What Taxes do OFWs Need to Pay in the Philippines?

Filipinos, wherever they are in the world, as in the case of overseas Filipino workers (OFWs), do not lose their basic rights as citizens despite living away from their homeland for quite some time.

ALSO READ: OFW Welfare a Top Priority During President Duterte’s SONA

OFWs retain, among others, their right to vote, their right to protection of the State, as well the right to freely enter and exit the Philippines. However, with these rights come responsibilities that OFWs must also bear as Filipino citizens. Among these things is the obligation to duly pay their taxes to the Philippine government.

What are the Taxes that OFWs Need to Pay in the Philippines
Credits: UNTV

Taxes that OFWs Need to Pay in the Philippines

However, as the Bureau of Internal Revenue (BIR) reiterated the tax treatment of income earnings and money remittances of OFWs in Revenue Regulation No. 1-2011 and amended in part by Revenue Regulation No. 11-2012, a question is now raised: Are OFWs required to pay income taxes?

To restate the question: Are OFWs, then, salaries tax-exempt? By definition, an OFW is a Filipino citizen employed outside the Philippines and is physically present in that country or territory in order to perform work. Therefore, OFW wages and salaries are paid by an employer based abroad and is not borne by any entity or employer in the Philippines.

Of note, to be officially recognized as an OFW, the Filipino must be duly registered with the Philippine Overseas Employment Administration (POEA) as an OFW.

According to Philippine taxation laws, all Filipinos are to be taxed based on the taxable income derived within and outside the Philippines. By this mandate, regardless of source and its location, all incomes earned by citizens of the Philippines are taxable.

However, based on the reiterated Revenue Memorandum No. 1-2011 as per the BIR, the wage or income of an OFW “arising out of his overseas employment is exempt from income tax.”

Since OFWs are already being taxed in their country of employment, the Philippines will “exempt” or no longer tax this income by virtue of Tax Reciprocity – the same way expats in the Philippines are no longer taxed in their home countries since they are already being taxed here.

Just to clarify, as per BIR, income earnings of OFWs from business activities or properties within the Philippines are still subject to Philippine income tax.

This means that despite being abroad, as long as they receive income from sources within the Philippines, these incomes must be reported to the BIR and OFWs must pay appropriate taxes.

The following list shows the tax rates for incomes received within the Philippines:

  • For regular income received in the Philippines, the tax rate is 5 to 32% depending on the Philippine Income Table Tax posted by the Bureau of Finance.
  • On interest income from any bank deposit and yield or any monetary benefit from deposit substitutes and from trust funds and similar arrangements: 20% final tax
  • On interest income from long-term deposits or investment in the form of savings, common or individual trust funds, deposit substitutes, investment management accounts, and other investments, if terminated or pre-terminated by the holder before the 5th year: 5% / 12% / 20% final tax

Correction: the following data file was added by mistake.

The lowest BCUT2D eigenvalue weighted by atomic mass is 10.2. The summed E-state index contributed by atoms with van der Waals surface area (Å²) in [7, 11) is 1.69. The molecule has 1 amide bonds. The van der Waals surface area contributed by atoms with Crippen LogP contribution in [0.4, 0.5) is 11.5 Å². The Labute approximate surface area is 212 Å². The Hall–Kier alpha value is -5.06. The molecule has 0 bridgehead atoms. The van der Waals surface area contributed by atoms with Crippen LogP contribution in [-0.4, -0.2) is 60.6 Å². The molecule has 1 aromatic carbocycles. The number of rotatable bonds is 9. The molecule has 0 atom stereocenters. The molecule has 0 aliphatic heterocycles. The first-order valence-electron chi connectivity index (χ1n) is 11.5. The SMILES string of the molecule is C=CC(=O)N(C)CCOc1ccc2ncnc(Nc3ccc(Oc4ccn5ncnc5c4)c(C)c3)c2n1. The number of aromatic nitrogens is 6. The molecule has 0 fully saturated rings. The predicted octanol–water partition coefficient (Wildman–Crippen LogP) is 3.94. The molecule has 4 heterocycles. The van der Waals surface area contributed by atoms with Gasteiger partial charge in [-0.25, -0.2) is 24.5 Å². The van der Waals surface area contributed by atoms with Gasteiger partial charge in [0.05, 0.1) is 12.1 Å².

• On royalties received on books, as well as literary works and musical composition: 10% final tax
  • On any other royalties: 20% final tax
  • On prizes and winnings amounting to PHP 10,000 or less (except Philippine Charity Sweepstakes and Lotto winnings): Regular income tax rate of 5 to 32%
  • On all other prizes and winnings (except Philippine Charity Sweepstakes and Lotto winnings): 20% final tax
  • On cash or property dividends: 10% final tax
  • On capital gains from the sale, exchange, or other disposition of real property in the Philippines classified as capital asset, based on gross selling price or current fair market value, whichever is higher: 6% final tax

But the most important thing, at least for OFWs, is the tax exemption on salaries and other tax exemption benefits on travel tax, airport fee, and documentary stamp taxes (DST).

Recently, however, the BIR required banks and non-bank remittance companies to submit to their office a quarterly summary of OFW remittances. The report includes the name of the OFW sender, name of recipient in the Philippines, the amount of remittance, and the proof of entitlement to DST exemption. The measure set was to ensure that only legitimate OFWs are receiving the exemption privilege in paying the DST.

In order to avail DST tax exemption for OFWs, senders or recipients of the remittance must show proof that they are entitled to the exemption.

Any of the following documents may be presented to banks or remittance companies to qualify for the exemption:

  • The OFW’s Overseas Employment Certificate (OEC); 
  • Valid membership certificate from the Overseas Workers Welfare Administration (OWWA); or
  • Electronic receipt (e-receipt) issued by the POEA

To ensure smooth flow of transactions and to avail the due DST tax exemption for OFWs, be sure to have any of the above documents at hand prior to your remittance transactions. The government is really doing its best to provide a number of benefit (programmes) for OFWs, and it’s actually exciting to see what the administration will come up with next for this sector.

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